Trumbull man to sue state for attorney, judicial misconduct

Trumbull resident Dan Lynch testifies in Hartford earlier this year.
Trumbull resident Dan Lynch testifies in Hartford earlier this year.

Divorce has cost Trumbull resident Dan Lynch a lot more than a life partner — it has cost him his business, his physical and mental health, and his faith in the judicial system.

Perhaps most important, the legal situation cost him time — almost a decade’s worth of it, more than 15 times the average period for such a matter.

Lynch, who has been seeking an opportunity to sue, among others, Connecticut’s Statewide Grievance Committee and the Judiciary Department over alleged attorney and judicial misconduct for the last seven years, received some long-awaited good news from the House of Representatives and Connecticut State Senate Tuesday, May 3.

In the final hours of this year’s legislative session, the Connecticut General Assembly granted a rare reversal enabling Lynch to recover damages — he is seeking in excess of $55 million in damages in his federal complaint which will now be amended to include additional defendants and claims — resulting from his 2009 divorce and related actions in Bridgeport.

To the extent allowed by law, he noted certain claims allow for treble damages, so the damage awards could be substantially higher.

“In the end, it’s a very emotional victory,” Lynch told The Times Friday. “I don’t get back my clean record, I don’t get back all the time I’ve spent researching and responding to these cases, but now I can continue my pursuit for justice and make sure that this doesn’t happen to anybody else.”

Lynch, a former member of Trumbull’s Economic Development Commission, said his claim for damages derives, in part, from a decision by several state officials that include Bridgeport Family Court Judge Howard T. Owens who put him in jail for an allegation of contempt.

His own attorney at that time, Trumbull resident Daniel Portanova failed to show for that 2009 hearing. Opposing counsel, Stanley Goldstein, lied and misrepresented other facts before Judge Owens.

"Even after Owens found and stated on the record his concerns that my former wife had taken it upon herself to change the court orders and that he couldn’t find me in contempt, he ultimately acquiesced to Goldstein’s demands and ordered that I be immediately incarcerated," Lynch explained.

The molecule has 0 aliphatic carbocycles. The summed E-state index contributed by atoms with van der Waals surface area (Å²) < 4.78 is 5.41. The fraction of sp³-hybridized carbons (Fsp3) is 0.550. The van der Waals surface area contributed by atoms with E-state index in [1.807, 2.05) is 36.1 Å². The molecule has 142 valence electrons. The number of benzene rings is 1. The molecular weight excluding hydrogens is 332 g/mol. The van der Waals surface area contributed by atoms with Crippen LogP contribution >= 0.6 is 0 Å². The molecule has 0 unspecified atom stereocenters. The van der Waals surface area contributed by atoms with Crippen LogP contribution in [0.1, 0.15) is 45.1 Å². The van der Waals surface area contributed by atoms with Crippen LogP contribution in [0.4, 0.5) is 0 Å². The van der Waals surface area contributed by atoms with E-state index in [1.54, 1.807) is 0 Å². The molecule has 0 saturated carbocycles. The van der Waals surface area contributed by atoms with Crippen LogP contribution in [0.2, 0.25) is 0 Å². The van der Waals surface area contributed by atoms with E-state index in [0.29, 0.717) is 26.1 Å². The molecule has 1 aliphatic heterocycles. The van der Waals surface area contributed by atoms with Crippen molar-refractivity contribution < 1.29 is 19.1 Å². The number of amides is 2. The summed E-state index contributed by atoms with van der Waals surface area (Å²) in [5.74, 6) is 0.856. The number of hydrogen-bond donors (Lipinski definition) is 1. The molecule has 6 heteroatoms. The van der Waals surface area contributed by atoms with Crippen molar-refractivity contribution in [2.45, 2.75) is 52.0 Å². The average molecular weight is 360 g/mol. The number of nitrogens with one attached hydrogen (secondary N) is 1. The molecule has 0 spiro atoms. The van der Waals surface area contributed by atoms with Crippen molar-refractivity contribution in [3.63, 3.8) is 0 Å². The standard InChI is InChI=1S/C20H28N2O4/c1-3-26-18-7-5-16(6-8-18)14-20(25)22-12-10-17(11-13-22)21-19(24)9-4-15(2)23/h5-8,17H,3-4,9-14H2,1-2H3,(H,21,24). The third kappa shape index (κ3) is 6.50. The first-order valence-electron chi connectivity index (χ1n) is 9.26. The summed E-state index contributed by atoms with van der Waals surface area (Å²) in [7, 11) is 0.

He said that Connecticut employees later allowed Goldstein to resign from the bar, despite pending disciplinary actions being prosecuted by the state from a litany of Fairfield County complaints.

“There were several people after him for doing the same thing he did to me — falsify records, making knowingly false statements, producing fake exhibits,” Lynch said of the attorney who represented his wife in the case.

Goldstein, whose practice was based in Trumbull and was a longtime Monroe resident,  had been on an earlier one-year disciplinary probation ordered by the same court in Bridgeport. He resigned in 2012 in the midst of four grievance complaints that were being prosecuted by the state's Office of Chief Disciplinary Counsel. His resignation was accepted by Bridgeport’s Presiding Civil Judge, Barbara N. Bellis, even though Goldstein was not present to attest to the authenticy of the letter or be questioned about its contents.

“They bent over backwards to protect this attorney, especially after people began to have the guts to speak out against him,” he explained. “He violated every rule and made a career out of doing it — he had sanctions against him beginning in 1996 and yet he continued to practice with attorney misconduct even while he was under probation.”

A story worth examining

Just one day before the end of the legislative session, the Senate voted unanimously on consent (36–0) to vacate an earlier dismissal of claims brought by the 54-year-old Trumbull resident against the state of Connecticut in 2013.

The original claim, filed by Lynch with the Office of the Claims Commissioner, was dismissed by former Commissioner J. Paul Vance Jr. in 2015. Lynch then sought review of that dismissal by the General Assembly as provided for by Connecticut General Statute 4-159.

“In order to sue the state, you have to file claims with the claims commissioner and the state has to grant you permission, otherwise you can’t sue them,” said Lynch, who moved to the Tashua section of Trumbull in 1994. “It’s exceptionally rare for the state to allow itself to be sued, and in my case, they didn’t at first, but I presented my case to the General Assembly and asked them to review the facts and their decision was a resounding ‘yes’ to overturn the original ruling.”